Women have traditionally used rose water to treat menstrual pain.(3) Again, although further research is required, a study published in the Journal of Midwifery and Women’s Health found that drinking rose tea may help relieve dysmenorrhea and improve wellbeing in adolescent girls.
5. Rose water may help protect your body cells.
Rose water is full to the brim with nutrients. Both the oil and petal of the rose contain numerous powerful nutrients which act to protect cells from oxidative damage. For instance, Mohammad Hossein Boskabady, et al in their study found that these antioxidants had potential lipid peroxidation inhibitory effects.(1) If you’re wondering what this means, basically, lipid peroxidation is a free radical-mediated chain of reactions that, once initiated, results in an oxidative deterioration of polyunsaturated lipids. The potential to inhibit the peroxidation process means that rose water can limit this breakdown of (polyunsaturated lipids) fats in your body. Cool, right?
6. Rose water reduces scars from cuts and burns.
Wounds and scars often cause us great discomfort in how they make us feel and look. Because rose water has antiseptic and antibacterial properties, applying it may speed up the healing process. The antibacterial properties can help cuts stay clean and to fight off infection.
7. Rose water health benefits on your mood
Finally, rose water may hike up your happiness and help you destress. In aromatherapy, rose water and rose oil have long been used to relax patients, relieve headaches and calm nerves. Its effect on normal blood pressure and regular relaxed breathing was observed and recorded in a study published by the US National Library of Medicine at the National Institutes of Health. It showed exposure to oil promoted these two states, both of which are closely associated with stress. Each study participant who received rose oil described its effects as relaxing and calm inducing.(2)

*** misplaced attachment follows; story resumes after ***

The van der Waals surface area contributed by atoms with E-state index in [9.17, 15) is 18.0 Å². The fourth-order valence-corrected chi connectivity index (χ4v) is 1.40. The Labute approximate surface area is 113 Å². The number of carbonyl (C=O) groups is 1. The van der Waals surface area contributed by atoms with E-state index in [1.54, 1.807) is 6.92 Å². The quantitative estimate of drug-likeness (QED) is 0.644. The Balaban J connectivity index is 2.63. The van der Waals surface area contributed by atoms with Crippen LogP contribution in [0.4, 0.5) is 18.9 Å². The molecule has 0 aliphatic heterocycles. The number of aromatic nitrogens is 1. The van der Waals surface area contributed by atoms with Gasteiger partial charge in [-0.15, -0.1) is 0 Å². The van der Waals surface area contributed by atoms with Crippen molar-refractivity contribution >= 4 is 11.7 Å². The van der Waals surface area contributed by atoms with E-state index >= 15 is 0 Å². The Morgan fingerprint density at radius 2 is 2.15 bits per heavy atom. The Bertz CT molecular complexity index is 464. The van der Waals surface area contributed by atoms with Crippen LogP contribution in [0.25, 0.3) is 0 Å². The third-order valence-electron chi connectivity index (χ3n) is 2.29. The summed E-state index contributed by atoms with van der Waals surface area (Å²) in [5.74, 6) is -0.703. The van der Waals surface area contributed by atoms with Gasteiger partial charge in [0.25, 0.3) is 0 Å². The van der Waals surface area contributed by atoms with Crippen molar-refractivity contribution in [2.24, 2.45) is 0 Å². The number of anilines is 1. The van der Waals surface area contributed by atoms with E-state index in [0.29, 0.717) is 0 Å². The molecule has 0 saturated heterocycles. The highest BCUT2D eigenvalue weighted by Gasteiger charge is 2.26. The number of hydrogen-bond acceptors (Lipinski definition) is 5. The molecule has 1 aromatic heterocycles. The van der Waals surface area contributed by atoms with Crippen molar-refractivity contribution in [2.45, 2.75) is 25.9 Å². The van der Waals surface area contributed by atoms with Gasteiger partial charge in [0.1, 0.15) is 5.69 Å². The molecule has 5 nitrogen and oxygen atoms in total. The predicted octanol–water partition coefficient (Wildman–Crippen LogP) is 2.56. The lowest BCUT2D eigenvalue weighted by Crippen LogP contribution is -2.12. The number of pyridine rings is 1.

And, simply by looking at the results of this 2011 study, we can see that rose water may have an antidepressant and anti-anxiety effect on mood. To conclude, you can relax the central nervous system and reduce stress by exposing yourself to the oil of rose petals.
How to use Erbology Rose Water
Inner beauty and roses go hand in hand. We steam distill rose water from petals of the most fertile, organic Damask roses. Pure rose water has got a neutral pH 7 and naturally contains 0.1% essential oil. Not only can you soothe and hydrate your skin with our rose water, you can also drink it. The Erbology Rose Water comes in a convenient 40ml (1.4 fl oz) bottle. This means, each shot naturally contains about a drop of rose oil, which makes it a perfect daily dose. Drink it in one go or add to water, tea, smoothie, salad or dessert. The Erbology Rose Water also comes in a 250ml (8.5 fl oz) bottle. Thus, it’s a perfect family size or a weekly supply.
Rose water recipes
With its beautiful aroma, Erbology Rose Water will charm your senses, hydrate your skin and calm your body. For a perfect drink, simply dilute a few tablespoons or one Rose Water Shot in a glass of water. Not to mention, rose water is also a perfect ingredient for desserts and cocktails.
Want to impress your friends and family? Check out this invigorating Passion fruit and rose water elixir recipe. It combines the sweetness of passion fruit and orange with the refreshing flavour of grapefruit and relaxing aroma of rose water. It’s ideal to serve especially on a warm summer day.
Or, if you’re in the mood for making a dessert, try this wholesome Rose and raspberry vegan cheesecake recipe. To create the crust, we used nutritious hazelnuts and currants. As for the filling, we blended cashew nuts with virgin coconut oil, agave, raspberries and rose water. Simply delicious, oh and guilt-free!
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(1) Boskabady MH, Shafei MN, Saberi Z, Amini S. Pharmacological Effects of Rosa Damascena. Iranian Journal of Basic Medical Sciences. 2011;14(4):295-307. https://www.ncbi.nlm.nih.gov/pmc/articles/PMC3586833/.
(2) Hongratanaworakit T. Relaxing effect of rose oil on humans. Nat Prod Commun. 2009 Feb;4(2):291-6. https://www.ncbi.nlm.nih.gov/pubmed/19370942.
(3) Mohaddese Mahboubi. Rosa damascena as holy ancient herb with novel applications. https://www.ncbi.nlm.nih.gov/pmc/articles/PMC4737971/.
(4) Latif Abd, et al. ‘Anti-inflammatory and Antihistaminic Study of a Unani Eye Drop Formulation’. 2010. https://www.ncbi.nlm.nih.gov/pmc/articles/PMC3661513/.